I am glad to see that the Special Olympics is alcohol-free. I am a volunteer for the event and our orders include abstinence from alcohol or substance abuse. If they can do it, we all can. I congratulate the Minister on the Bill.

  Ms O'Rourke: On a point of order, there have been calls from some Members to extend this debate until 6.15 p.m. Therefore, if it is agreeable to the Minister, I propose that he be called to reply at 6.05 p.m.; that Second Stage conclude at [908]6.15 p.m.; and that Private Members' Business conclude at 8.15 p.m.

  An Cathaoirleach: Is that agreed? Agreed.

  Ms K. Walsh: I thank Senator Feeney. I wish to share some time with my better half, Senator Maurice Hayes.

  Ms O'Rourke: The Senator has plenty of time.

  An Cathaoirleach: Would Senator Hayes prefer to wait for more time after Senator Walsh?

  Dr. M. Hayes: If that is satisfactory.

  Ms K. Walsh: I wish to praise my colleague, the Minister for Justice, Equality and Law Reform, for having the courage to bring forward this legislation. For many years, successive Ministers have vowed to tackle the problem of excessive under age drinking and failed, either because the measures enacted did not go far enough or were watered down at the behest of certain powerful interest groups. Upon taking office, the Minister pledged himself to tackle the problems and is doing so.

  It is ironic that he was lambasted in certain quarters of the media at the beginning of the year for failing to take action and then sharply criticised when he announced his proposals for allegedly trying to censor the nation's fun. The old adage that there is no pleasing some people is no more true than in this case. The criticism that, by trying to curb the excesses of alcohol abuse, the Minister is somehow trying to stop the nation having a good time, is an important one because it demonstrates an underlying weakness in society – that we associate alcohol with fun and enjoyment.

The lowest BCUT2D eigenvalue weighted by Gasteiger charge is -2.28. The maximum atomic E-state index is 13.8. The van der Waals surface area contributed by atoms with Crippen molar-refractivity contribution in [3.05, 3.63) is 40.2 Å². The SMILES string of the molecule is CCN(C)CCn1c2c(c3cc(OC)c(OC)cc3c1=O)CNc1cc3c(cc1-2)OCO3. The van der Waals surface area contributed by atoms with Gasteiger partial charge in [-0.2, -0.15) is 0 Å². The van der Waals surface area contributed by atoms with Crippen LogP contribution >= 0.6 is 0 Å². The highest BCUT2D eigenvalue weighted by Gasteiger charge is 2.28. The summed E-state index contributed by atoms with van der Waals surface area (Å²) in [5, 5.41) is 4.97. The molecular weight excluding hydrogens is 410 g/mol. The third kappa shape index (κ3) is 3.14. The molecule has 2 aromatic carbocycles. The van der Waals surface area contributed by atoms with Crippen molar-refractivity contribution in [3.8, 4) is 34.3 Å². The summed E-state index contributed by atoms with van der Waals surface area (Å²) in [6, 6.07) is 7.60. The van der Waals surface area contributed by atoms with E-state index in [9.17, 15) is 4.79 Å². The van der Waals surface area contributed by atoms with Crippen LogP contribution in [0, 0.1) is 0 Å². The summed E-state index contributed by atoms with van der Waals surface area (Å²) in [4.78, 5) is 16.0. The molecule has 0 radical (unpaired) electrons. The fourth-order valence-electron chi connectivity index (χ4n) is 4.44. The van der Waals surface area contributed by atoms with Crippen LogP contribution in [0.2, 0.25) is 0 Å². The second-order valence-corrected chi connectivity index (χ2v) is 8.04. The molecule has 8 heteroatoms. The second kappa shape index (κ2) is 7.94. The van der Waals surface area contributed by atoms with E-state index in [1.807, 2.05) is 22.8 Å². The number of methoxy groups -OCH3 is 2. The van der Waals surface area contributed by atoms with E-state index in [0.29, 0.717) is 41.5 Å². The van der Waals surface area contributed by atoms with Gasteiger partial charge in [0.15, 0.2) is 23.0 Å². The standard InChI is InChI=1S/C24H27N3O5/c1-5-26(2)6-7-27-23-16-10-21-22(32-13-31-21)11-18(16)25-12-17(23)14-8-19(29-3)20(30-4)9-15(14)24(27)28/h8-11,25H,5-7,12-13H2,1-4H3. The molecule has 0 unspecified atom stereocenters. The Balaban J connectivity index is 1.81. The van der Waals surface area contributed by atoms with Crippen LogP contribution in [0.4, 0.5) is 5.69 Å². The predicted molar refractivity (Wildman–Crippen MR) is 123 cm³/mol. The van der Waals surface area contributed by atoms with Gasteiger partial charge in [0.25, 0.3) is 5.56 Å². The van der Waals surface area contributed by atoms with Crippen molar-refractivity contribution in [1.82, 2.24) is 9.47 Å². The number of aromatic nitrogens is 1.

Enjoying a drink is seen as the norm but those who do not drink are almost regarded with suspicion. Family occasions, from birthdays to weddings, christenings to funerals, all revolve around lots of alcohol. If teenagers do not drink, they are not regarded as being part of the crowd.

  Some of the debate in the Oireachtas in recent months appeared to treat the problem of alcohol abuse as relatively new – something that appeared alongside mobile phones and the Celtic tiger. However, we must not fool ourselves into thinking that drunkenness and the misuse of alcohol by young people are new. Our culture has always been tainted by its close, cosy relationship with alcohol.

  What is different now is that young people have more disposable income and there is a raft of new products with a high alcohol content available, especially targeted at youngsters. It is also the case that young people do not seem to have any difficulty getting their hands on such products. Now more than ever, the pressure seems to be on young people to be part of the crowd. This is the reason so many of them have their first drink, as I have discovered from young constituents of mine in north Kildare. They tell me it is [909]not cool to say one does not drink. Their peers expect them to be part of that gang, which involves drinking copious amounts of alcohol. It is difficult to outlaw or legislate against peer pressure. However, we can prevent teenagers' excessive use of alcohol, which is why this Bill is so important. It aims to make it more difficult for teenagers to get served and offers greater punishments to those who serve them.